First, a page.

The Indian Army has unveiled a robotic system capable of serving a wide variety of battlefield needs.
Called the “Robotic Buddy,” the cutting-edge system was developed by army engineers at the Military College of Electronics and Mechanical Engineering and unveiled during the Artificial Intelligence for Military Applications seminar in southern India.
It can reportedly detect humans, track specific areas, measure distances, and transmit intelligence, surveillance, and target acquisition data to aid an attack.
The tech features a robotic arm and a platform equipped with two cameras each to give an advantageous view of the surroundings.
Operated remotely from a ground control station, the Robotic Buddy’s arm can lift up to 15 kilograms (33 pounds), allowing it to retrieve unexploded shells and save soldiers the dangerous task of collecting them manually.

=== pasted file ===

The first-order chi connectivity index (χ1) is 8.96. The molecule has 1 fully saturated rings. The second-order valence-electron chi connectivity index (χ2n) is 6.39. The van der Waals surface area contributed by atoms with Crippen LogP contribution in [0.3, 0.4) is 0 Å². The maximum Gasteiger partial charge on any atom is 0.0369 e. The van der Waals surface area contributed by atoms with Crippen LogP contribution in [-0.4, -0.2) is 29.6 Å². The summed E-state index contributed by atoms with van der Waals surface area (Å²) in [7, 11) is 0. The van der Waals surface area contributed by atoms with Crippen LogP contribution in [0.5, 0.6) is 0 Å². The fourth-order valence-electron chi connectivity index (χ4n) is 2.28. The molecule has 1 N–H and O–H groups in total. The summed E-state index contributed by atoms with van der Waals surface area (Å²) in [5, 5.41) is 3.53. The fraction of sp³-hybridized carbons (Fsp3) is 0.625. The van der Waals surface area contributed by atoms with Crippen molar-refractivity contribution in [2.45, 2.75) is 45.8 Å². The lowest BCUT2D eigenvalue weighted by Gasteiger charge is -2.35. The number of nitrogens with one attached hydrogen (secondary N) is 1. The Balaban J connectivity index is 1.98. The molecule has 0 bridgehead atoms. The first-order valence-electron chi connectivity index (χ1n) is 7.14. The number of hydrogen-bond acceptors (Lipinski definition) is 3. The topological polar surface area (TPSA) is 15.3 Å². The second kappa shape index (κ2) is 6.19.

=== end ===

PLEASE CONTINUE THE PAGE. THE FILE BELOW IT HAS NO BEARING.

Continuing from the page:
The arm can also be detached to accommodate other functions, such as becoming a battlefield stretcher to evacuate wounded troops.
“This battery-powered platform is built to withstand rugged terrains and measures one meter by one meter,” an army official said, as quoted by The Times of India.
The development of the Robotic Buddy is a testament to the country’s increasing investment in technological innovation to address evolving threats.
Apart from the robotic system, New Delhi is set to unveil other state-of-the-art defense items for ground, air, and naval use.
This week, the Indian Navy will introduce its Autonomous Weaponized Boat Swarms and the Autonomous Vessel Underwater for the first time.
According to developer Sagar Defence Engineering, the systems are equipped with various types of weaponry and sensors for remote or autonomous operation.
They can execute littoral patrols, high-speed interdiction, coastal surveillance, and constabulary operations.
“With the implementation of an integrated autonomous system, our foremost objective is to address India’s maritime security needs by executing diverse naval and security missions,” Sagar managing director Capt. Nikunj Parashar said.